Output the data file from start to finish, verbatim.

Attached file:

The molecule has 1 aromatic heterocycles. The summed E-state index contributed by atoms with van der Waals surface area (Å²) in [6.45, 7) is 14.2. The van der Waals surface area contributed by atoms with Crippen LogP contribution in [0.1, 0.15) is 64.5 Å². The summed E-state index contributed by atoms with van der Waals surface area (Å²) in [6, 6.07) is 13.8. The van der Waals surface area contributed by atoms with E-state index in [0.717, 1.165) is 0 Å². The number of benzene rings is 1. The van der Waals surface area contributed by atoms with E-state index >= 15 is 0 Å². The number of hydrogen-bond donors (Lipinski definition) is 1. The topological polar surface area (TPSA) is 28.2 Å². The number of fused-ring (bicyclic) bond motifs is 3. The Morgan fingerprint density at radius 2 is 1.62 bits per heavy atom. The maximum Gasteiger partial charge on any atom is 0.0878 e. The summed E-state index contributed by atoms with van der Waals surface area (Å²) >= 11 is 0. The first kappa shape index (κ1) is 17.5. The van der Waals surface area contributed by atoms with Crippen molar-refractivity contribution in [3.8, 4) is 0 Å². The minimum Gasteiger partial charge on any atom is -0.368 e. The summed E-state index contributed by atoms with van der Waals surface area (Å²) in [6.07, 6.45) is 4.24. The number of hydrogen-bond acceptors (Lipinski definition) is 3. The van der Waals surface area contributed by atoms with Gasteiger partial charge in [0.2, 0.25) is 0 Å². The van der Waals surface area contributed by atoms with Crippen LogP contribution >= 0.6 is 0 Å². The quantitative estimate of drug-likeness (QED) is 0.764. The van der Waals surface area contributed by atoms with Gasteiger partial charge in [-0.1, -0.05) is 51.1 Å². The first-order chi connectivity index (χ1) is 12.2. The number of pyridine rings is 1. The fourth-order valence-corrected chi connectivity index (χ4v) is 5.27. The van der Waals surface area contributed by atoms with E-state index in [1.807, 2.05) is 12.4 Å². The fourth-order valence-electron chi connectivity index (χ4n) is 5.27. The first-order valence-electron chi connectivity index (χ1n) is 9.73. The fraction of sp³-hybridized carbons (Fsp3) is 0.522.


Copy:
The molecule has 1 aromatic heterocycles. The summed E-state index contributed by atoms with van der Waals surface area (Å²) in [6.45, 7) is 14.2. The van der Waals surface area contributed by atoms with Crippen LogP contribution in [0.1, 0.15) is 64.5 Å². The summed E-state index contributed by atoms with van der Waals surface area (Å²) in [6, 6.07) is 13.8. The van der Waals surface area contributed by atoms with E-state index in [0.717, 1.165) is 0 Å². The number of benzene rings is 1. The van der Waals surface area contributed by atoms with E-state index >= 15 is 0 Å². The number of hydrogen-bond donors (Lipinski definition) is 1. The topological polar surface area (TPSA) is 28.2 Å². The number of fused-ring (bicyclic) bond motifs is 3. The Morgan fingerprint density at radius 2 is 1.62 bits per heavy atom. The maximum Gasteiger partial charge on any atom is 0.0878 e. The summed E-state index contributed by atoms with van der Waals surface area (Å²) >= 11 is 0. The first kappa shape index (κ1) is 17.5. The van der Waals surface area contributed by atoms with Crippen molar-refractivity contribution in [3.8, 4) is 0 Å². The minimum Gasteiger partial charge on any atom is -0.368 e. The summed E-state index contributed by atoms with van der Waals surface area (Å²) in [6.07, 6.45) is 4.24. The number of hydrogen-bond acceptors (Lipinski definition) is 3. The van der Waals surface area contributed by atoms with Gasteiger partial charge in [0.2, 0.25) is 0 Å². The van der Waals surface area contributed by atoms with Crippen LogP contribution >= 0.6 is 0 Å². The quantitative estimate of drug-likeness (QED) is 0.764. The van der Waals surface area contributed by atoms with Gasteiger partial charge in [-0.1, -0.05) is 51.1 Å². The first-order chi connectivity index (χ1) is 12.2. The number of pyridine rings is 1. The fourth-order valence-corrected chi connectivity index (χ4v) is 5.27. The van der Waals surface area contributed by atoms with E-state index in [1.807, 2.05) is 12.4 Å². The fourth-order valence-electron chi connectivity index (χ4n) is 5.27. The first-order valence-electron chi connectivity index (χ1n) is 9.73. The fraction of sp³-hybridized carbons (Fsp3) is 0.522.